With his understanding of Valerien built over the course of their romance, Danny could see right through the "some kind of diplomat" and "obscure little nation-ette" insouciance: he was sure Valerien not only knew the name of the country but also more about its political history and natural resources than its own rulers did, and had probably even learned a smattering of its language; he most likely had a similar wealth of information on the diplomat he was meeting, including a list of the man's vices and virtues for use as leverage in any future negotiations. It gave Danny pleasure to know that the only reason he and Valerien weren't in bed right then was for the benefit of an emerging nation and its millions of most-likely-impoverished citizens.
Returning to his dressing room, Danny kicked off the shoes, peeled out of pants and socks, then unlatched the safety clasps of his diamond necklace and deposited it on the dressing-table so he'd remember to put it back in the safe; once naked, he shuffled into the adjacent bathroom to shower and masturbate so he could think about something besides his cock.
As he carefully unpacked the half-trunk back into his closets, he mused over how stark a contrast Valerien's family offered to his own: where the Seguemonts were hard workers pretending to be useless fops, the Vanderveres liked to pretend that they were integral to the running of the Royal Vandervere paper mill and its subsidiary industries; but in fact it was their employees who did all the work, more often than not under direction of the administrators of the vast and complicated Vandervere Trust, which actually owned the mills and the million acres of forest that fed them, as well as the houses they lived in and the great piles of money amassed by their ancestors, administering the lavish allowances on which the entire Vandervere clan depended completely.
But then, the Vanderveres were American to the core, descended from Dutch merchants and financiers who'd been in New York since it was New Amsterdam, who had migrated to California in the 19th Century after being granted a a vast tract of the new state by a grateful collection of well-buttered Whig politicians; the Protestant ethos of hard work and austere living was the mask they felt compelled to wear.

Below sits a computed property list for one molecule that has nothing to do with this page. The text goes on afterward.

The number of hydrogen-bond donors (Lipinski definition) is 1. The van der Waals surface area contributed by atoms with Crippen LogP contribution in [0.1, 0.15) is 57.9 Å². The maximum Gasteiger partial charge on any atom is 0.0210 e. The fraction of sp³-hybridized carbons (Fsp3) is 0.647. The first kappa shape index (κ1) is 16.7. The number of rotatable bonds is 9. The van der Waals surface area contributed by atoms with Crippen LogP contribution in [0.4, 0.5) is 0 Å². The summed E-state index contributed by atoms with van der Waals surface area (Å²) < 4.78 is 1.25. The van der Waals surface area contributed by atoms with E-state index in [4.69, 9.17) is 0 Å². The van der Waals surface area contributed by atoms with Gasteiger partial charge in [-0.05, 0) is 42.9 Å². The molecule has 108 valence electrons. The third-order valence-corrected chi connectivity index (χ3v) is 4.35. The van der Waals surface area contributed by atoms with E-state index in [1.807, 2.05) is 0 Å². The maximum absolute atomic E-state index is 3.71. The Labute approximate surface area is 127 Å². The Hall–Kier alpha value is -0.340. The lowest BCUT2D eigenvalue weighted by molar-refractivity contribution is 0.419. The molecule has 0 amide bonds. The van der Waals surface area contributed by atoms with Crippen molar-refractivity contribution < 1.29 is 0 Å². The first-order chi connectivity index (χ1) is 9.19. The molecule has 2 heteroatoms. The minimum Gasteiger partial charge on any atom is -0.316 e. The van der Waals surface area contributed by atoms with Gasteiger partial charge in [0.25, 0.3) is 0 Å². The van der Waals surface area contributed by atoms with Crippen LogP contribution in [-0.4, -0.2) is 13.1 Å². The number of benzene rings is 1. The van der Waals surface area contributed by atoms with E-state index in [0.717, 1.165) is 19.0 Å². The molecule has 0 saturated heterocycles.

The Seguemonts, on the other hand, were still decidedly French—and feudal aristocrats at that, tracing their title and estates in an unbroken male line all the way back to the Capetian dynasty. And even though the current Comte's father had moved the family and its wealth out of France just prior to the outbreak of World War II, stripping their ancient chateau and their Paris hôtel and transplanting their treasures into a new-built Napa Valley castle and a Presidio Heights mansion, the family still retained their French citizenship as well as their French titles, lands, and most importantly, traditions. Valerien was legally an alien in the country where he lived and grew up, carrying a French passport and liable to French military service.
Laughing to himself at the thought of Valerien in the French Army with their drab uniforms and drumlike caps, Danny returned the empty half-trunk to the top of a closet and went to the hall closet to pull out the huge full-sized steamer trunk he'd need for a week's worth of four-changes-a-day living at the Château de Seguemont.
While he was in the front of the house, he sat down at his computer and started messaging his friends, arranging to give away his party tickets and hotel room so they wouldn't go to waste; he also called to inform the airline that he wouldn't be using his first-class ticket to Palm Springs and didn't mind that he'd have to settle for a partial credit instead of a full refund. Knowing Valerien, a much-too-large lump of cash would be electronically transferred to Danny's checking account before the end of the day; the lost plane fare money, which never was much of an object to him in the first place, held no interest whatever.
Though it once stung his pride, Danny had become accustomed to Valerien's largesse. After all, though he'd inherited a few million from his Great Aunt Mathilda (an inveterate gambler who'd parlayed her Trust allowance into a fortune at the tables in Reno, then invested her winnings in empty land on the outskirts of town and simply waiting for urban sprawl to reach it, selling out at a staggering profit and hiding the money under a false identity so the Trust couldn't claim it), Danny invested the whole legacy in apartment buildings and antiques, and had little more to live on than his Trust allowance... a sum which, for most people, would be considered extravagant, but which was unequal to the extravagance of Danny's tastes.